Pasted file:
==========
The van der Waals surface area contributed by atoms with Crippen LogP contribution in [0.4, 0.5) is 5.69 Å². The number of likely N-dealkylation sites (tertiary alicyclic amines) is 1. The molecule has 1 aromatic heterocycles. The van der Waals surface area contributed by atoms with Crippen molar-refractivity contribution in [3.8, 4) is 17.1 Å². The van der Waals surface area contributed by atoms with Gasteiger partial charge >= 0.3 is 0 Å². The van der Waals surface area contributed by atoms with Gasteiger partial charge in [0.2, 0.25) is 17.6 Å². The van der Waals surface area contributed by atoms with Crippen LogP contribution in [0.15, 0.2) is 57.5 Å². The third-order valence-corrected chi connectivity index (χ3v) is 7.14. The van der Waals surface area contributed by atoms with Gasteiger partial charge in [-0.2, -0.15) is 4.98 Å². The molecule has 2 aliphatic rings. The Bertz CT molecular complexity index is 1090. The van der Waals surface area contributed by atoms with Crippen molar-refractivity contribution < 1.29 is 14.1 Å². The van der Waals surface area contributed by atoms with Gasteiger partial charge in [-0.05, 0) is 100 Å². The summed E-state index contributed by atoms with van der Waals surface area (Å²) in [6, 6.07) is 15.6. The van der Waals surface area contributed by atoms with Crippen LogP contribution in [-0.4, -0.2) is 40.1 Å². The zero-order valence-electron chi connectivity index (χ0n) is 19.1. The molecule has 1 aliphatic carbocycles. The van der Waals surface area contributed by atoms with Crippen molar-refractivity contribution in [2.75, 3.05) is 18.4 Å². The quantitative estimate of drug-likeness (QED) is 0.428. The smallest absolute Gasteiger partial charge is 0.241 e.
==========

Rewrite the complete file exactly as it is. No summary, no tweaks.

The van der Waals surface area contributed by atoms with Crippen LogP contribution in [0.4, 0.5) is 5.69 Å². The number of likely N-dealkylation sites (tertiary alicyclic amines) is 1. The molecule has 1 aromatic heterocycles. The van der Waals surface area contributed by atoms with Crippen molar-refractivity contribution in [3.8, 4) is 17.1 Å². The van der Waals surface area contributed by atoms with Gasteiger partial charge >= 0.3 is 0 Å². The van der Waals surface area contributed by atoms with Gasteiger partial charge in [0.2, 0.25) is 17.6 Å². The van der Waals surface area contributed by atoms with Crippen LogP contribution in [0.15, 0.2) is 57.5 Å². The third-order valence-corrected chi connectivity index (χ3v) is 7.14. The van der Waals surface area contributed by atoms with Gasteiger partial charge in [-0.2, -0.15) is 4.98 Å². The molecule has 2 aliphatic rings. The Bertz CT molecular complexity index is 1090. The van der Waals surface area contributed by atoms with Crippen molar-refractivity contribution < 1.29 is 14.1 Å². The van der Waals surface area contributed by atoms with Gasteiger partial charge in [-0.05, 0) is 100 Å². The summed E-state index contributed by atoms with van der Waals surface area (Å²) in [6, 6.07) is 15.6. The van der Waals surface area contributed by atoms with Crippen LogP contribution in [-0.4, -0.2) is 40.1 Å². The zero-order valence-electron chi connectivity index (χ0n) is 19.1. The molecule has 1 aliphatic carbocycles. The van der Waals surface area contributed by atoms with Crippen molar-refractivity contribution in [2.75, 3.05) is 18.4 Å². The quantitative estimate of drug-likeness (QED) is 0.428. The smallest absolute Gasteiger partial charge is 0.241 e.